(BIVN) – The powerful Hurricane Hector is expected to pass approximately 165 miles south of the Big Island on Wednesday, yet emergency officials continue to warn that only a small deviation to the north of the forecast track could bring tropical storm force winds to the Big Island later tonight or on Wednesday.
A Tropical Storm Watch is in effect for the Big Island. Hurricane Hector is about 540 miles east-southeast of Hilo. Hector is packing sustained winds near 130 mph with higher gusts, making it a category 4 hurricane on the Saffir-Simpson Hurricane Wind Scale. Some weakening is forecast during the next 48 hours.
“Surf along east facing shores is already building and will peak later today and tonight, at 12 to 15 feet for the Big Island mainly for the Puna and Kau districts with 6 to 10 feet surf for eastern Maui,” said the National Weather Service as a High Surf Warning was issued for Hawaii Island.
“Enhanced rainfall from deep tropical moisture surrounding Hector will affect the Puna and Kau districts of the Big Island as the hurricane passes by south of the state on Wednesday and Thursday,” forecasters said. “Rain showers may be locally heavy at times, particularly over east to southeast facing slopes.”
From the Central Pacific Hurricane Center discussion posted at 5 a.m. HST:
The satellite presentation of Hector has degraded slightly since the previous advisory, with cooling temperatures noted within the slowly shrinking eye of the hurricane. Aircraft reconnaissance data from the mission flown between 06Z and 12Z by the Air Force Reserve 53rd Weather Reconnaissance Squadron indicated that Hector was weakening, confirming what was being seen in satellite imagery. The last report from the overnight mission measured a surface wind of 107 knots in the northwest eye wall around 1030Z, on their way back to Honolulu. The various subjective Dvorak current intensity estimates from PHFO, SAB and JTWC came in at 6.5 (127 knots), while the latest estimate using the Advanced Dvorak technique from UW-CIMSS yielded 6.2 (120 knots). The initial intensity was weighted equally between the various satellite estimates and the observational data from the aircraft, taking into account that the aircraft could have very easily under sampled the strongest winds within the hurricane. As a result, the initial intensity with this advisory is set at 115 knots with a motion remaining locked in at 280/14 knots.
The latest model guidance remains tightly clustered and brings Hector just north of due west today. A building subtropical ridge to the north of the Hawaiian Islands should then steer Hector nearly due westward tonight through Thursday night. The system should begin to bend back toward the west-northwest or northwest Friday through Saturday as it rounds the southwest periphery of the subtropical ridge and begins to be influenced by an upper level trough setting up between 170W and the International Date Line. The new official forecast track lies virtually on top of the previous track and is very close to the model consensus. The forecast track brings the center of Hector roughly 165 miles south of the Big Island as a strong category 2 hurricane on Wednesday, and given the proximity of the storm to the island, the Tropical Storm Watch remains in effect.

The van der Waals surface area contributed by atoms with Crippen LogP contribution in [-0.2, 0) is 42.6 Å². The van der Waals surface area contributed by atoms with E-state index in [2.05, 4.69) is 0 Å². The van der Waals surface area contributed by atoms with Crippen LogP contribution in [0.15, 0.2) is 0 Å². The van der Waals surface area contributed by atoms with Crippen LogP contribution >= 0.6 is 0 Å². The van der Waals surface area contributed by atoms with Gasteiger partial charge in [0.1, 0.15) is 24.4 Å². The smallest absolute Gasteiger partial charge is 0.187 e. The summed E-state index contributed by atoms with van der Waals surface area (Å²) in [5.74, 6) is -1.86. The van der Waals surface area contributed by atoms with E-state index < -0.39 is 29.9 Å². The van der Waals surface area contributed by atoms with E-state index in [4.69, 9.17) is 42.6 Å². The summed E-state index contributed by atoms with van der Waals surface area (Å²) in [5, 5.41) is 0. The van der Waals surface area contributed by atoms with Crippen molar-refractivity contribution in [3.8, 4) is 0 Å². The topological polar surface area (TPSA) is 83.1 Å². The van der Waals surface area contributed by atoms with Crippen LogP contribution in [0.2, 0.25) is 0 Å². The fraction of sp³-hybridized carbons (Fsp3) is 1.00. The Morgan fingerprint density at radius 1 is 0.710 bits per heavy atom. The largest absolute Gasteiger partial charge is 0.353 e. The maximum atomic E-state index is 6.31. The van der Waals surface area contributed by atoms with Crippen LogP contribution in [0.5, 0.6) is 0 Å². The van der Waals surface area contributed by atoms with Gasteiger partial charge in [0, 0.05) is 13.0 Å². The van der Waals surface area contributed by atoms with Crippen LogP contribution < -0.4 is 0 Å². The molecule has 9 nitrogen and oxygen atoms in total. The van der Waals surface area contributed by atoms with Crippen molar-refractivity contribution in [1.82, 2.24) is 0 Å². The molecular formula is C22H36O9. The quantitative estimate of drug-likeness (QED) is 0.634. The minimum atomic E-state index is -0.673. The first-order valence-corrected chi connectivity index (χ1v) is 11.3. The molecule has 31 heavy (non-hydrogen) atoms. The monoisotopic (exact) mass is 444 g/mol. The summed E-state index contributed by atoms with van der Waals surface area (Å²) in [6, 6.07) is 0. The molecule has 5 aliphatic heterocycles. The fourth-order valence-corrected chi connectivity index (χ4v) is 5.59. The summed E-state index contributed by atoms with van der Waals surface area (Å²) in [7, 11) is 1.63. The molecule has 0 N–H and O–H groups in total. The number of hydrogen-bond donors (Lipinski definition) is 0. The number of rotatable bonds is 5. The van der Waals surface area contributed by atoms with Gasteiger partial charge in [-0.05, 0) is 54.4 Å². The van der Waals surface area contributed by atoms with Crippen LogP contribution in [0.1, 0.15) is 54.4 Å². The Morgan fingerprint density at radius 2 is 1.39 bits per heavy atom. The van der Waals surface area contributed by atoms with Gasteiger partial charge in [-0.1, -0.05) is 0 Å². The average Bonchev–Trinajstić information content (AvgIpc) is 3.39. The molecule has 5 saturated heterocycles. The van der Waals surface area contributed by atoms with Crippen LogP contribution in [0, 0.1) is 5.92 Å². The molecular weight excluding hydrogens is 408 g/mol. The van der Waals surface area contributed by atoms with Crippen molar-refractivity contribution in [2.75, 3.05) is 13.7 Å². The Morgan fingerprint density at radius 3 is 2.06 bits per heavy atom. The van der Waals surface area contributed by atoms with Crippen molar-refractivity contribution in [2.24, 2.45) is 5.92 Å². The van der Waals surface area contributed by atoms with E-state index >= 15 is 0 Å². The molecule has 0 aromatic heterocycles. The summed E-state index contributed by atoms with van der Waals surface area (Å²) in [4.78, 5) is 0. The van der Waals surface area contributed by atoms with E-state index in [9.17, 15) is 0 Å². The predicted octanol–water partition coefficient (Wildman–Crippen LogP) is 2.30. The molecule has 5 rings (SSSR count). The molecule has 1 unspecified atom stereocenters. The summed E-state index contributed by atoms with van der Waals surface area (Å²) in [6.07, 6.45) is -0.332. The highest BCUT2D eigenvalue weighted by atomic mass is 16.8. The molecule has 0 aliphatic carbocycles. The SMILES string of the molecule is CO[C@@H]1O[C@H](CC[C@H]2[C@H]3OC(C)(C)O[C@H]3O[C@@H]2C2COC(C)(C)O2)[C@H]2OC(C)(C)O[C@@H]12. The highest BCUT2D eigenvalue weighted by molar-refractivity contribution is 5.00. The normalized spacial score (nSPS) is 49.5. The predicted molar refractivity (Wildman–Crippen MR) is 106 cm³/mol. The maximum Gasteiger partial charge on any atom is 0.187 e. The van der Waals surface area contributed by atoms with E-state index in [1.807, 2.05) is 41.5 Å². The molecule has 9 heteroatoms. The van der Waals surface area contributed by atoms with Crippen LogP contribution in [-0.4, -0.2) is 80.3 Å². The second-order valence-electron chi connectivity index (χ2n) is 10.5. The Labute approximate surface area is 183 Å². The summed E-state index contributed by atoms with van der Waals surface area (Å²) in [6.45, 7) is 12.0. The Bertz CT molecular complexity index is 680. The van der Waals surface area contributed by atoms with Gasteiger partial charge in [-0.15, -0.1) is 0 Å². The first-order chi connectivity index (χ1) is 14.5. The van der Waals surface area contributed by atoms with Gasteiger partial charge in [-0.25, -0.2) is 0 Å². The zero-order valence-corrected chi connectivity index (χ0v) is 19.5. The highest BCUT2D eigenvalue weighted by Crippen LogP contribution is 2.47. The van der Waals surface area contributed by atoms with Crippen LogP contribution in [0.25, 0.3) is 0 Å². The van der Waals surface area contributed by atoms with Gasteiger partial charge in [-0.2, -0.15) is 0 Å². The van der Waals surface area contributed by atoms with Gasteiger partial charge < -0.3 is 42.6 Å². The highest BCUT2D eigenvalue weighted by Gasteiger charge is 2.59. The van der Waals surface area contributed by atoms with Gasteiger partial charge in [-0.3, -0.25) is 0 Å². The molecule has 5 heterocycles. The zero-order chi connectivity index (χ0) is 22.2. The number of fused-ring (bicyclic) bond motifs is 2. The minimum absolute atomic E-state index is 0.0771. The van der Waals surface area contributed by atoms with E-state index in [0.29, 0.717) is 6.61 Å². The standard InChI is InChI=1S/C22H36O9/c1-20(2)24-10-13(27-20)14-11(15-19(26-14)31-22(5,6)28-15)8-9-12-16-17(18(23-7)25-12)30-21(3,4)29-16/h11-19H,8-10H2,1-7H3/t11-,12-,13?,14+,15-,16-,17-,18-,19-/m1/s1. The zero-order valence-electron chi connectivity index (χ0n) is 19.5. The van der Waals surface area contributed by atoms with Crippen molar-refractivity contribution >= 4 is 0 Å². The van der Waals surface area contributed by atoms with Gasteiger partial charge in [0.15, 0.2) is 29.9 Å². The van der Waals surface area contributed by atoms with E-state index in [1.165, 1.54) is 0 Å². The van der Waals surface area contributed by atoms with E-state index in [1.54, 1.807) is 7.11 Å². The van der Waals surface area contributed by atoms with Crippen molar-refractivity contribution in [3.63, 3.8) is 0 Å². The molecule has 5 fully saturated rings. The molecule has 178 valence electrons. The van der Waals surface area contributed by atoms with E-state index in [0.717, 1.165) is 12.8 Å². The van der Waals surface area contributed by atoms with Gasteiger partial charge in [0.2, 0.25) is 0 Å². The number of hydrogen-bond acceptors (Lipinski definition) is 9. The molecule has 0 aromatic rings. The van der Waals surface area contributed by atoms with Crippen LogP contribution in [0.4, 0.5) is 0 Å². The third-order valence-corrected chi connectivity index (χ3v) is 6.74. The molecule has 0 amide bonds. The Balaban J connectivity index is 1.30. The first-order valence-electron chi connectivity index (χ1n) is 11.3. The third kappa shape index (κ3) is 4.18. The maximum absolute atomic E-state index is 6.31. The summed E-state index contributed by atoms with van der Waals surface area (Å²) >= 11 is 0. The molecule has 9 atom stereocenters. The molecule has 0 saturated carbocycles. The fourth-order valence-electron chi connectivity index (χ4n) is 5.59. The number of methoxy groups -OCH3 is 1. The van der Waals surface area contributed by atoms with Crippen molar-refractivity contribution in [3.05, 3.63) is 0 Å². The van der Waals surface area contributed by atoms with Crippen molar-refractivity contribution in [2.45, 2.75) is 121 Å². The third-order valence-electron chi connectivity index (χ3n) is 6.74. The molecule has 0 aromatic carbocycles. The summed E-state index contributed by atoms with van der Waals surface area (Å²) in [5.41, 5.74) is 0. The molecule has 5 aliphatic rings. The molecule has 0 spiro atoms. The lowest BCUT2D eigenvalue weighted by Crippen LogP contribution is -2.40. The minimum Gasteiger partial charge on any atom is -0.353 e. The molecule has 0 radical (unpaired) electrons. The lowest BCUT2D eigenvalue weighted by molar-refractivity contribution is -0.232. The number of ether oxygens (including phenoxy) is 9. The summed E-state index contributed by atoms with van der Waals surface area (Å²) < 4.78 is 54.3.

Hector will remain in a favorable low shear environment through Friday, before west-southwesterly shear increases on Saturday. There are a couple factors that should lead to some gradual weakening over the next couple of days however. The hurricane will be traveling over marginal sea surface temperatures around 27C through Wednesday night, before the SSTs increase slightly to around 28C to the south and west of the Hawaiian Islands Thursday through Saturday. Additionally, very dry mid-level air will continue to surround the storm through the forecast period, and this is should lead to gradual weakening of the system over the next couple days. The intensity of Hector is then expected to level off and perhaps increase slightly by the 72 and 96 hour forecast points Thursday through Friday as it encounters the higher SSTs. Some weakening should then ensue on Saturday as Hector begins to feel increasing west-southwesterly shear as it approaches the upper trough between 170W and the Date Line. The intensity forecast has been adjusted slightly downward today through Wednesday night, then is nearly the same as the previous forecast from Thursday through Saturday. This is in line with the latest trends of the statistical and dynamical models, but with more weight given to the dynamical models which have been better performers recently.
FORECAST POSITIONS AND MAX WINDS
INIT 07/1500Z 16.1N 147.8W 115 KT 130 MPH
12H 08/0000Z 16.3N 150.1W 110 KT 125 MPH
24H 08/1200Z 16.4N 153.1W 100 KT 115 MPH
36H 09/0000Z 16.5N 156.1W 95 KT 110 MPH
48H 09/1200Z 16.5N 159.2W 95 KT 110 MPH
72H 10/1200Z 17.0N 165.3W 100 KT 115 MPH
96H 11/1200Z 18.2N 170.6W 100 KT 115 MPH
120H 12/1200Z 20.0N 175.0W 95 KT 110 MPH